What can open data say about condos?
Lots has been said about the upper end of owned dwellings. The movement of the “million dollar line”, the emergence of the “two million dollar line” and “multi-million dollar lines”. Most of that discussion is focused on single detached homes or on proxies for “single detached” like RS zoned properties.
But all of these maps have a clear bias toward the more expensive homes. Everyone knows by now where the most expensive properties are. But where are the more affordable ones?
Before continuing and getting disappointed at the end, we want to highlight the huge limitations when looking for affordable homes. There is no freely available data on the floor area or number of bedrooms for each dwelling unit. Next to the price and location (which we have), these are the most important features of a dwelling. And this limits the usefulness of all that follows.
Why continue? It gives a glimpse of what kind of analysis could be done if the information would be freely available.
The Elephant in the Room
As I understand it, the main reason why this data is not freely available is that BCAssessment is charged to recover their own operating cost. So they hold onto their data and try to sell it for cost recovery. In the process of which they harm the ability of municipalities to plan properly and the public to get a clear idea where things are at and have a fact-based discussion on how to move forward. Which creates large amounts of friction and may lead to social and economic damages far exceeding any revenue collected by BCAssessment.
Personally, I don’t believe that holding back data is a smart way to run a government. You might want to ask BCAssessment to #giveUsData.
For now, let’s put the data that we do have to the best use and see what we can tease out.
Locating the Most Affordable Dwellings
Stating the obvious, the most affordable homes aren’t “single detached”, they are condos. And condos have been largely absent from the affordability debate, although they make up the majority of owned dwelling units in the City of Vancouver.
Let’s start off with a map of the roughly 4,500 stratified residential or mixed use properties in Vancouver housing a total of about 10,2000 strata units. The exact numbers are hard to pin down. (#giveUsData)
The distribution of stratified units by the total number of strata units per building gives an idea of the types of strata units that are out there.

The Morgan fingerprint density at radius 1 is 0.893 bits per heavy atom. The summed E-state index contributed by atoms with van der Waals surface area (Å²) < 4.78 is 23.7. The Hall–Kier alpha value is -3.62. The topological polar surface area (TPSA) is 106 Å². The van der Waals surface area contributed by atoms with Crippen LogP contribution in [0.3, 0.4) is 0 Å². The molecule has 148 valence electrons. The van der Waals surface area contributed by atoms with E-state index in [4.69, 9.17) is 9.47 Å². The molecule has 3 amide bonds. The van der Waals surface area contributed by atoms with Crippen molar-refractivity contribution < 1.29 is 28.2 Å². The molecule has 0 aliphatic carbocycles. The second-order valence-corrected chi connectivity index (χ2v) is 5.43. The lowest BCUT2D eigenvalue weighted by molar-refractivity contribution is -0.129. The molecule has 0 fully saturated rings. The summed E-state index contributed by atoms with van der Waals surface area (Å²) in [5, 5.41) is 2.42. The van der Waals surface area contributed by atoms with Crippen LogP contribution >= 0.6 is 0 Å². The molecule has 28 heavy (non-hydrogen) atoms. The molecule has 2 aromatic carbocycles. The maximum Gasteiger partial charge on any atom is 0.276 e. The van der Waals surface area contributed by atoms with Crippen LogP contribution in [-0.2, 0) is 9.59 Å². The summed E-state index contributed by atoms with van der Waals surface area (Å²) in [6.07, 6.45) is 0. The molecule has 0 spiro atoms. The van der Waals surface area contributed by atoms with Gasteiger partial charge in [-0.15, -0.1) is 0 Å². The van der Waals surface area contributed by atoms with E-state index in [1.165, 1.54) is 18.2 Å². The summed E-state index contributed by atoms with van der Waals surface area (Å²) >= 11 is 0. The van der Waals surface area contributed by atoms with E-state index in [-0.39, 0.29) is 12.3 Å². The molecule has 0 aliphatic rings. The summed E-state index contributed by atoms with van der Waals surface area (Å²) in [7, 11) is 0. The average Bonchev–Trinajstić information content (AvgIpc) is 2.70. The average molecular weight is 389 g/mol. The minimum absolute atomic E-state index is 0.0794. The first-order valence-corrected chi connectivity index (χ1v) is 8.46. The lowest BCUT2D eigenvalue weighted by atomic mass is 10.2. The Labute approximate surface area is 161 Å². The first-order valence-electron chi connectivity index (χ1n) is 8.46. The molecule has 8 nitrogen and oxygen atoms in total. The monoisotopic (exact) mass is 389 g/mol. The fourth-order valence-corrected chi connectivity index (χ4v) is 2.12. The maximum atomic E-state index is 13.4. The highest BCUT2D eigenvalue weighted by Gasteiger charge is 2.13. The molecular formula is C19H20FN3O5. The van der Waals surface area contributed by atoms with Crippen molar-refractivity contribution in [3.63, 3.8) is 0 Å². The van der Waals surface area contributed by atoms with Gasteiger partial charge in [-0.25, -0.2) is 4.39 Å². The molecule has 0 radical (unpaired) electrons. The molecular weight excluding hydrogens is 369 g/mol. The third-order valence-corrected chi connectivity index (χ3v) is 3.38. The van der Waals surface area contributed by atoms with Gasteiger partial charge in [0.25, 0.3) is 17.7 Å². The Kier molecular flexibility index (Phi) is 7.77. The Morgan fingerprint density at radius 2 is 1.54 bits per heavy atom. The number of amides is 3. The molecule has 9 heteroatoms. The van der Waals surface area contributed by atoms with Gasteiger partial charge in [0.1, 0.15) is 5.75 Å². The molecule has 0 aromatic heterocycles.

Number of strata units by size of strata
We immediately notice the 4,152 strata units in stratas with exactly 2 units usually referred to as “duplexes”. There are a lot of strata units are in stratas of size between 20 and 50, but otherwise the units are fairly well distributed over different building sizes. At the high end there are fewer buildings, but each with lots of units. So there our graph becomes a little jerky and heavily depends on the cutoffs we choose.
To get a basic idea on how much these units cost we plot the number of strata units by price bracket.
Number of strata units by price
The distribution looks largely as one would expect. It peaks between the $400k and $500k mark, with a median value of $482,000. But there are a couple of things that jump out. Firstly, there are suspiciously many condos below $100k, more than half of which (445 to be precise), are less than $50k. There are places where one could by a condo for that price, but not in Vancouver. These are stratified parking spaces or other amenity spaces.
Next let’s focus in on the 8,313 duplex and multi-plex units with 8 or fewer units (in 2,995 buildings) and plot these separately.
Number of multiplex units by price
Affordable Strata Units
Let’s try to understand where the “affordable” housing stock is, which we take to be units below $500k, or roughly the bottom half of the distribution. We would like to map the properties containing housing units for each of our price brackets, but this gets tricky since the dataset does not hold information which units are parking spaces and which are commercial.
We need to take care of the problem with needing to distinguish parking spaces from housing units. And from commercial units. (#giveUsData) So we are left with using proxies, so let’s set a cutoff price so that most units below are parking stalls and most units above are (residential) units.